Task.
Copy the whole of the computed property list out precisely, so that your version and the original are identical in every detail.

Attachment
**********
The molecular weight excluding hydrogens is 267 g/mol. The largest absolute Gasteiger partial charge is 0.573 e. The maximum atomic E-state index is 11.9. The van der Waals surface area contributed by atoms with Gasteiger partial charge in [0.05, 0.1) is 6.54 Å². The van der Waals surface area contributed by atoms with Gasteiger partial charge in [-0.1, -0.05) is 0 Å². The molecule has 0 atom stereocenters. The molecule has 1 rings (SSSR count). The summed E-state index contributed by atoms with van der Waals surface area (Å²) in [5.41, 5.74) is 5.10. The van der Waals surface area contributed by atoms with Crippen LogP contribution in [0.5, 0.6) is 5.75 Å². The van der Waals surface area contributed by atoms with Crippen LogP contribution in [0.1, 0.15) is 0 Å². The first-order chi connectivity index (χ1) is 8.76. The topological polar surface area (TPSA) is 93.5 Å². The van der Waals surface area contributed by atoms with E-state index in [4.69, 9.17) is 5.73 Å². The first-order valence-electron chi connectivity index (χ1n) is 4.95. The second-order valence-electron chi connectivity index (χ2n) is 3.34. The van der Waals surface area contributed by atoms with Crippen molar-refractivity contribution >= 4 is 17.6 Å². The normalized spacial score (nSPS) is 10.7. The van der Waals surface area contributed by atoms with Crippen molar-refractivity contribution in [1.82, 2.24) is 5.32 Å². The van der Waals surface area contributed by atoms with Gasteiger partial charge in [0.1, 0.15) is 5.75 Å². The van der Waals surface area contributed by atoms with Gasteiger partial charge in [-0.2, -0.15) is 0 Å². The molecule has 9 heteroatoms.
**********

The molecular weight excluding hydrogens is 267 g/mol. The largest absolute Gasteiger partial charge is 0.573 e. The maximum atomic E-state index is 11.9. The van der Waals surface area contributed by atoms with Gasteiger partial charge in [0.05, 0.1) is 6.54 Å². The van der Waals surface area contributed by atoms with Gasteiger partial charge in [-0.1, -0.05) is 0 Å². The molecule has 0 atom stereocenters. The molecule has 1 rings (SSSR count). The summed E-state index contributed by atoms with van der Waals surface area (Å²) in [5.41, 5.74) is 5.10. The van der Waals surface area contributed by atoms with Crippen LogP contribution in [0.5, 0.6) is 5.75 Å². The van der Waals surface area contributed by atoms with Crippen LogP contribution in [0.1, 0.15) is 0 Å². The first-order chi connectivity index (χ1) is 8.76. The topological polar surface area (TPSA) is 93.5 Å². The van der Waals surface area contributed by atoms with E-state index in [4.69, 9.17) is 5.73 Å². The first-order valence-electron chi connectivity index (χ1n) is 4.95. The second-order valence-electron chi connectivity index (χ2n) is 3.34. The van der Waals surface area contributed by atoms with Crippen molar-refractivity contribution >= 4 is 17.6 Å². The normalized spacial score (nSPS) is 10.7. The van der Waals surface area contributed by atoms with Crippen molar-refractivity contribution in [1.82, 2.24) is 5.32 Å². The van der Waals surface area contributed by atoms with Gasteiger partial charge in [0.1, 0.15) is 5.75 Å². The van der Waals surface area contributed by atoms with Gasteiger partial charge in [-0.2, -0.15) is 0 Å². The molecule has 9 heteroatoms.